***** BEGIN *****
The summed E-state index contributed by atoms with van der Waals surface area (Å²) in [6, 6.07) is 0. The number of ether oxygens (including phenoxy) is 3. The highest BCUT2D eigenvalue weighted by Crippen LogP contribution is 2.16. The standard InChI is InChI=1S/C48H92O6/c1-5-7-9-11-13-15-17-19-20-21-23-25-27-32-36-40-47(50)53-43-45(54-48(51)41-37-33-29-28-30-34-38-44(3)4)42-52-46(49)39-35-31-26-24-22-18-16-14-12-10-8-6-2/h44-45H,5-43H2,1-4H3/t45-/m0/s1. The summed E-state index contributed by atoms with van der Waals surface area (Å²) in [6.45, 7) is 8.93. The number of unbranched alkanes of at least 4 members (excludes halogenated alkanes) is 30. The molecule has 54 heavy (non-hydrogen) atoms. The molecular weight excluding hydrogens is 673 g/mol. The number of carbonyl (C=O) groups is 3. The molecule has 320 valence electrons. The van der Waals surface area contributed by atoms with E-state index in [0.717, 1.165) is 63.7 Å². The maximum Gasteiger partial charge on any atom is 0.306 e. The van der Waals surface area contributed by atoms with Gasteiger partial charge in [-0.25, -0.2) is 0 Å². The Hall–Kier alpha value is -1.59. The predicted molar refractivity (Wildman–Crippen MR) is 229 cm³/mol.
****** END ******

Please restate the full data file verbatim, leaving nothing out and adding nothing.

The summed E-state index contributed by atoms with van der Waals surface area (Å²) in [6, 6.07) is 0. The number of ether oxygens (including phenoxy) is 3. The highest BCUT2D eigenvalue weighted by Crippen LogP contribution is 2.16. The standard InChI is InChI=1S/C48H92O6/c1-5-7-9-11-13-15-17-19-20-21-23-25-27-32-36-40-47(50)53-43-45(54-48(51)41-37-33-29-28-30-34-38-44(3)4)42-52-46(49)39-35-31-26-24-22-18-16-14-12-10-8-6-2/h44-45H,5-43H2,1-4H3/t45-/m0/s1. The summed E-state index contributed by atoms with van der Waals surface area (Å²) in [6.45, 7) is 8.93. The number of unbranched alkanes of at least 4 members (excludes halogenated alkanes) is 30. The molecule has 54 heavy (non-hydrogen) atoms. The molecular weight excluding hydrogens is 673 g/mol. The number of carbonyl (C=O) groups is 3. The molecule has 320 valence electrons. The van der Waals surface area contributed by atoms with E-state index in [0.717, 1.165) is 63.7 Å². The maximum Gasteiger partial charge on any atom is 0.306 e. The van der Waals surface area contributed by atoms with Gasteiger partial charge in [-0.25, -0.2) is 0 Å². The Hall–Kier alpha value is -1.59. The predicted molar refractivity (Wildman–Crippen MR) is 229 cm³/mol.